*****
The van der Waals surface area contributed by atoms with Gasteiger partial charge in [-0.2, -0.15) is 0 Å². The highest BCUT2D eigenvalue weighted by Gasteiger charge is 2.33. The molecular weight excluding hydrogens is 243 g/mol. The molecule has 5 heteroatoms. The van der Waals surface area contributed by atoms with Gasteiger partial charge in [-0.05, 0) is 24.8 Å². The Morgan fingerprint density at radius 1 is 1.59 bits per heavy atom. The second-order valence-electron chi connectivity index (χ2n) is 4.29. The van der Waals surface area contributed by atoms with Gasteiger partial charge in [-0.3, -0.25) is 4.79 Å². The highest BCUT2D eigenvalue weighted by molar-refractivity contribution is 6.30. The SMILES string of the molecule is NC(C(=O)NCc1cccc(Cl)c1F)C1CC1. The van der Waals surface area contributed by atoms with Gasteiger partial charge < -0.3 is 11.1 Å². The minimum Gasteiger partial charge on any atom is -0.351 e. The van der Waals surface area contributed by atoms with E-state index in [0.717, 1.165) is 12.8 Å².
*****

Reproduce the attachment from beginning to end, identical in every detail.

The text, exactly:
The van der Waals surface area contributed by atoms with Gasteiger partial charge in [-0.2, -0.15) is 0 Å². The highest BCUT2D eigenvalue weighted by Gasteiger charge is 2.33. The molecular weight excluding hydrogens is 243 g/mol. The molecule has 5 heteroatoms. The van der Waals surface area contributed by atoms with Gasteiger partial charge in [-0.05, 0) is 24.8 Å². The Morgan fingerprint density at radius 1 is 1.59 bits per heavy atom. The second-order valence-electron chi connectivity index (χ2n) is 4.29. The van der Waals surface area contributed by atoms with Gasteiger partial charge in [-0.3, -0.25) is 4.79 Å². The highest BCUT2D eigenvalue weighted by molar-refractivity contribution is 6.30. The SMILES string of the molecule is NC(C(=O)NCc1cccc(Cl)c1F)C1CC1. The van der Waals surface area contributed by atoms with Gasteiger partial charge < -0.3 is 11.1 Å². The minimum Gasteiger partial charge on any atom is -0.351 e. The van der Waals surface area contributed by atoms with E-state index in [0.717, 1.165) is 12.8 Å².